- Align the company with how we use design at all stages of the work
- Challenge us to raise the bar of design thinking and strategy
- Describe the qualities we strive for in our work
- Used as a reference as we make design decisions
- Compliment our company’s core values and growth principles
- Capture the best parts of universal design thinking and principles
- Represent our unique brand, products, team, process and community
- Keep a consistent vision of our product experiences
- Reinforce the importance of user feedback and usability testing
- Be a guiding light for our design culture as we scale
As we finished refining our seven principles, they felt natural. We have a healthy culture of design thinking in practice at Creative Market. We found that our whole team is already operating at about 75% of what the principles represent. Nonetheless, the exercise helped us define the strongest parts of our design culture and challenge the areas where we can improve. It revealed that the “design gaps” we have are far and few between — not too wide for us to close together.
1. Design For Everyone
Design is inclusive. We design for anyone who wants to take part in Creative Market. We consider culture, language, skill, device, readability, and location. We focus on building for the 90% majority, but make sure all our users can achieve their goals. We include our community and company in the entire design process. We make design accessible to all.
2. People Over Pixels
We focus on people first. We validate challenges, opportunities, and solutions with real user data and feedback. We put our users’ voices and creativity at the center of the experience. Our members return to our products because they’re accessible, connected, and friendly. They feel right to our users and support how they work. We evolve our human-centered approach to grow with our customers and their needs.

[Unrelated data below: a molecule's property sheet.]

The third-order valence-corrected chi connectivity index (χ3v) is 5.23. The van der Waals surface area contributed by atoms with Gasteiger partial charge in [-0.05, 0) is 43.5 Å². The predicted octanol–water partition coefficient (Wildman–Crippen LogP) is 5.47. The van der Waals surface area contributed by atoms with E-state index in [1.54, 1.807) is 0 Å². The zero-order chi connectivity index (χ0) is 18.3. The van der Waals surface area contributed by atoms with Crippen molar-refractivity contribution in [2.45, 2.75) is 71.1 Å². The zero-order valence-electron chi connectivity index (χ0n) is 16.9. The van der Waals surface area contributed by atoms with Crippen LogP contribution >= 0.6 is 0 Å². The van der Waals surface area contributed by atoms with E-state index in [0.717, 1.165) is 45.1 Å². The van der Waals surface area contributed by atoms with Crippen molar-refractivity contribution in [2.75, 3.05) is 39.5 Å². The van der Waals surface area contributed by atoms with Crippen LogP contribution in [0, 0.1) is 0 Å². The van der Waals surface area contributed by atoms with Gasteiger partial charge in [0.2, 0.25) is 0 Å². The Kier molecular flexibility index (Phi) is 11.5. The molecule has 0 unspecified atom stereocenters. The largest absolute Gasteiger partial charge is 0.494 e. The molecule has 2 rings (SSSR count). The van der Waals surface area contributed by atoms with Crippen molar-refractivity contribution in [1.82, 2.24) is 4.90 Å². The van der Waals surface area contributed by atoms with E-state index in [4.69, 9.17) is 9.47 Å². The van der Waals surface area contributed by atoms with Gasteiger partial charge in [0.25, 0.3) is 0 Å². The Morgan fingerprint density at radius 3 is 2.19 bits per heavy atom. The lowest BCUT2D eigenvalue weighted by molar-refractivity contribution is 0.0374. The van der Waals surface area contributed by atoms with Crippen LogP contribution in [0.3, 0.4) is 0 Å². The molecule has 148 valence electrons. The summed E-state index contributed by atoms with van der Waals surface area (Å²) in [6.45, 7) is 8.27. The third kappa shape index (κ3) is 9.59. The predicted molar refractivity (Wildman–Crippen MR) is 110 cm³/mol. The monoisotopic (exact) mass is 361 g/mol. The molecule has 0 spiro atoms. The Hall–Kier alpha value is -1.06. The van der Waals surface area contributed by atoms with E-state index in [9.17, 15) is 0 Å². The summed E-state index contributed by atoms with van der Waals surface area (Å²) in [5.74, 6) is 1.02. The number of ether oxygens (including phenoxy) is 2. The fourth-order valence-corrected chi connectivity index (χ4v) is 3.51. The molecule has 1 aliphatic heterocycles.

3. Clear & Simple
We make the complex clear by building products that are easy to understand and simple to use. We remove distractions and friction in our interfaces at every point of the user journey. We get out of the way so our users can experience core value as soon and often as possible. We make it a joy for our users to do their work in an efficient, effortless manner. We make taking action easy for our users because we value their time and effort.
4. One Brand To Rule Them All
We create one unified brand experience for our users. We defend and serve our brand’s values, attributes, and visual language with integrity. We evolve our design patterns and aesthetic to create the best journey for our users. We’re the stewards of our brand’s story: who we are, what we stand for, and what we can do for our community. We connect the act of buying to making. We connect physical to digital mediums. We shape best practices that balance our brand’s appeal to emotion and logic.
5. The Details Are The Design
The details matter. We craft each element, pattern, and state with our users, system, and business needs in mind. These design details paint the entire picture of our cohesive design system and experience. Good design deserves iteration — it’s never truly finished. We revisit details in the context of our system’s future state. We improve elements to inform, delight, and engage our users. We accelerate growth by making behaviors our users need easy to repeat. We preserve the memorable brand elements that our users know and love.
6. Design Is A Shared Responsibility